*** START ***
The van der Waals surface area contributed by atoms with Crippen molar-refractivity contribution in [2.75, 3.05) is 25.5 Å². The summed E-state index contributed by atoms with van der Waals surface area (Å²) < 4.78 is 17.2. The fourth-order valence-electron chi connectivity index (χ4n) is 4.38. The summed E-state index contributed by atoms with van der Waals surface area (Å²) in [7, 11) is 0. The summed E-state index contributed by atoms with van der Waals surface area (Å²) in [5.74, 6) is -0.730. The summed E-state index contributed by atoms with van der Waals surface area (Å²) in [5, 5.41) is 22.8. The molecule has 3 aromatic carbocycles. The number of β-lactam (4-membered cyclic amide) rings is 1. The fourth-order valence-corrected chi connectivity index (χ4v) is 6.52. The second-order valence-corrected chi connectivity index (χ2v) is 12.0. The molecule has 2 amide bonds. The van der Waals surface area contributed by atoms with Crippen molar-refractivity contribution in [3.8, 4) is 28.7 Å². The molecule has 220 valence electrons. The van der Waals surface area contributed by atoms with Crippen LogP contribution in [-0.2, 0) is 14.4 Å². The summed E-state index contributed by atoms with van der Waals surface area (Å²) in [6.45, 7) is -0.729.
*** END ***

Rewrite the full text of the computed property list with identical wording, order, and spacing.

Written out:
The van der Waals surface area contributed by atoms with Crippen molar-refractivity contribution in [2.75, 3.05) is 25.5 Å². The summed E-state index contributed by atoms with van der Waals surface area (Å²) < 4.78 is 17.2. The fourth-order valence-electron chi connectivity index (χ4n) is 4.38. The summed E-state index contributed by atoms with van der Waals surface area (Å²) in [7, 11) is 0. The summed E-state index contributed by atoms with van der Waals surface area (Å²) in [5.74, 6) is -0.730. The summed E-state index contributed by atoms with van der Waals surface area (Å²) in [5, 5.41) is 22.8. The molecule has 3 aromatic carbocycles. The number of β-lactam (4-membered cyclic amide) rings is 1. The fourth-order valence-corrected chi connectivity index (χ4v) is 6.52. The second-order valence-corrected chi connectivity index (χ2v) is 12.0. The molecule has 2 amide bonds. The van der Waals surface area contributed by atoms with Crippen molar-refractivity contribution in [3.8, 4) is 28.7 Å². The molecule has 220 valence electrons. The van der Waals surface area contributed by atoms with Crippen LogP contribution in [-0.2, 0) is 14.4 Å². The summed E-state index contributed by atoms with van der Waals surface area (Å²) in [6.45, 7) is -0.729.